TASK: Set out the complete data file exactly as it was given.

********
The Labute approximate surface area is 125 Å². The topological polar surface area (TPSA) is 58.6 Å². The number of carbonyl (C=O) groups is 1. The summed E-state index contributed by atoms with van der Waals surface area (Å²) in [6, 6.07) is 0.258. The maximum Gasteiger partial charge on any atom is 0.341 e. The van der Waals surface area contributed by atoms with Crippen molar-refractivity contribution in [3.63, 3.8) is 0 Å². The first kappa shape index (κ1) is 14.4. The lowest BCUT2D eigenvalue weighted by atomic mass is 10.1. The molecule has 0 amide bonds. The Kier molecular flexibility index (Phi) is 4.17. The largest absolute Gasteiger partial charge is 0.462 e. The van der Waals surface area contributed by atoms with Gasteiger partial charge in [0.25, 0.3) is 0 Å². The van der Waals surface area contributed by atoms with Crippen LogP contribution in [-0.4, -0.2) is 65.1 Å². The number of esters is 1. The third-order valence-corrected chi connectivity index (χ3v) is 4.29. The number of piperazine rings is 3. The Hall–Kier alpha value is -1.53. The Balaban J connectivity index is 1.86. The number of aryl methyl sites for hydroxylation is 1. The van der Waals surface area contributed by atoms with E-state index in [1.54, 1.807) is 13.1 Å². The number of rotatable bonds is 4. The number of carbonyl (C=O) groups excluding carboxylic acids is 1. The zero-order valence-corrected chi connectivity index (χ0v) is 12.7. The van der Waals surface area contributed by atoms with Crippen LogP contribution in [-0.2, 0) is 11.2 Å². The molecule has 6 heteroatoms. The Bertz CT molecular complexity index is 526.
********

The Labute approximate surface area is 125 Å². The topological polar surface area (TPSA) is 58.6 Å². The number of carbonyl (C=O) groups is 1. The summed E-state index contributed by atoms with van der Waals surface area (Å²) in [6, 6.07) is 0.258. The maximum Gasteiger partial charge on any atom is 0.341 e. The van der Waals surface area contributed by atoms with Crippen molar-refractivity contribution in [3.63, 3.8) is 0 Å². The first kappa shape index (κ1) is 14.4. The lowest BCUT2D eigenvalue weighted by atomic mass is 10.1. The molecule has 0 amide bonds. The Kier molecular flexibility index (Phi) is 4.17. The largest absolute Gasteiger partial charge is 0.462 e. The van der Waals surface area contributed by atoms with Gasteiger partial charge in [0.25, 0.3) is 0 Å². The van der Waals surface area contributed by atoms with Crippen LogP contribution in [-0.4, -0.2) is 65.1 Å². The number of esters is 1. The third-order valence-corrected chi connectivity index (χ3v) is 4.29. The number of piperazine rings is 3. The Hall–Kier alpha value is -1.53. The Balaban J connectivity index is 1.86. The number of aryl methyl sites for hydroxylation is 1. The van der Waals surface area contributed by atoms with E-state index in [1.54, 1.807) is 13.1 Å². The number of rotatable bonds is 4. The number of carbonyl (C=O) groups excluding carboxylic acids is 1. The zero-order valence-corrected chi connectivity index (χ0v) is 12.7. The van der Waals surface area contributed by atoms with Crippen LogP contribution in [-0.2, 0) is 11.2 Å². The molecule has 6 heteroatoms. The Bertz CT molecular complexity index is 526.